A DoorDash spokesman responded to the motion by saying it was ill-timed and that the company’s internal data suggested the majority of its workers wanted to remain as contractors.

‘In the midst of one of the deepest economic recessions in our nation’s history, today’s action … threatens billions of dollars in earnings for California Dashers and revenue for restaurants that rely upon sales from delivery to keep their businesses open’, the spokesman told Reuters. 

If the injunction is granted, DoorDash is expected to file an appeal.  

Should they lose their respective appeals, Uber, Lyft and DoorDash will have to refocus their fight on a November ballot measure, Proposition 22, which would exempt certain gig economy companies from AB5.   

Together with Instacart and Postmates, the companies are spending more than $110million to promote Proposition 22 and ensure that it passes.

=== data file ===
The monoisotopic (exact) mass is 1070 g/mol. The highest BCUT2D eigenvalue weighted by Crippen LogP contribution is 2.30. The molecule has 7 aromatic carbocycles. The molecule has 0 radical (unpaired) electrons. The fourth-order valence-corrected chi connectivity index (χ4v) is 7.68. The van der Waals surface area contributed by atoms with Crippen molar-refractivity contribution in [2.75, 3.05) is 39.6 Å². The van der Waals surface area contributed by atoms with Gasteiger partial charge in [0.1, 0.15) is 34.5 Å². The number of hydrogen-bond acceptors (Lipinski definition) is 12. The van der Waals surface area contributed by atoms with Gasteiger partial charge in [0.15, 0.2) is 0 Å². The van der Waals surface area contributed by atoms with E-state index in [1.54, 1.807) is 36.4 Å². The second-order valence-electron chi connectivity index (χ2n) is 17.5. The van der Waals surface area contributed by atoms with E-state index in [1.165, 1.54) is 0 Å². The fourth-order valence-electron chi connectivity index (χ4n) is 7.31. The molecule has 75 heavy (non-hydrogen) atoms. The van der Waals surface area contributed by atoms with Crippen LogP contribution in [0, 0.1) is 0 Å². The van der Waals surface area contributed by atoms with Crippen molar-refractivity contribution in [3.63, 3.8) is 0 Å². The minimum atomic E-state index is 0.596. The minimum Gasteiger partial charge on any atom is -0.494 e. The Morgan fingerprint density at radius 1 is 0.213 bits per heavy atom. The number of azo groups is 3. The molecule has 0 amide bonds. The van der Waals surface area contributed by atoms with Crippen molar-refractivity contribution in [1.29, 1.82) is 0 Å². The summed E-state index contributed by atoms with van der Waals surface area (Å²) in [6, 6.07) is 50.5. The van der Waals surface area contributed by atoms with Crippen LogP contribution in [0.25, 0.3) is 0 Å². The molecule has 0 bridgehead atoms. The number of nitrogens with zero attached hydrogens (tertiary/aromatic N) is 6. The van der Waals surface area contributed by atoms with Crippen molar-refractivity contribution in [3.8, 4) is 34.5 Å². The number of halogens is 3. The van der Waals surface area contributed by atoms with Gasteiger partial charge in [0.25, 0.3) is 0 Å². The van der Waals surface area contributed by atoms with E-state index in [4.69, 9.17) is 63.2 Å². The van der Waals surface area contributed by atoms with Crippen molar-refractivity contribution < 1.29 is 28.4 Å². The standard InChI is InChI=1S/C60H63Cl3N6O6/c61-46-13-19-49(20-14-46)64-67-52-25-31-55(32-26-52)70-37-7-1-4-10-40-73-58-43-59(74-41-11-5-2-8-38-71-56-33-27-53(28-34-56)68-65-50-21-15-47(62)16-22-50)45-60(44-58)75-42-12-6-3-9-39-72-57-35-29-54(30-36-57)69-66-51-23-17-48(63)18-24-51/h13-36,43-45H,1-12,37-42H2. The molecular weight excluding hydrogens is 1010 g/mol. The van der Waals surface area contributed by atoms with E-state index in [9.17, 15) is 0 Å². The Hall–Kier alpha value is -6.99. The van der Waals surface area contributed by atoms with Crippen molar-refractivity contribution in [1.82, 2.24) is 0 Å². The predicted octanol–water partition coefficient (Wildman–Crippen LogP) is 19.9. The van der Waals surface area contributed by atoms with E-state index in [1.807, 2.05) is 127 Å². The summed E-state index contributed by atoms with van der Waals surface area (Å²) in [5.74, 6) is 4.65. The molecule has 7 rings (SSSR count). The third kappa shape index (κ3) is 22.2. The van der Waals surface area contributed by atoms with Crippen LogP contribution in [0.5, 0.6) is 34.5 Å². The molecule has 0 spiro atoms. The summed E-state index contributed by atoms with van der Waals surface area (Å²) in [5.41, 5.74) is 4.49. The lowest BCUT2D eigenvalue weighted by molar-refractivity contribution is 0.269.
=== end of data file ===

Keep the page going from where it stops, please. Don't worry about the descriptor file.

Khosrowshahi, the Uber CEO, has warned that permanently restructuring its operations in California would result in ‘much smaller service [and] much higher prices’, hurting both drivers and customers.  

‘That’s a reality, so it’s not a game of chicken one way or another,’ he said. ‘It’s really up to the courts and we’re going to comply with the law, and we will look to get going again.’ 

He said that service would have to pause for a few months, and when it resumed it would be much more limited and concentrated in cities rather than suburbs.   

Khosrowshahi wrote an op-ed in the New York Times calling for states to require all gig economy companies to establish benefit funds for their workers instead of forcing them to classify workers as employees.      

He called the current employment system ‘outdated and unfair’ and said it ‘forces every worker to choose between being an employee with more benefits but less flexibility, or an independent contractor with more flexibility but almost no safety net’.

‘Uber is ready, right now, to pay more to give drivers new benefits and protections,’ Khosrowshahi wrote. 

‘But America needs to change the status quo to protect all workers, not just one type of work.’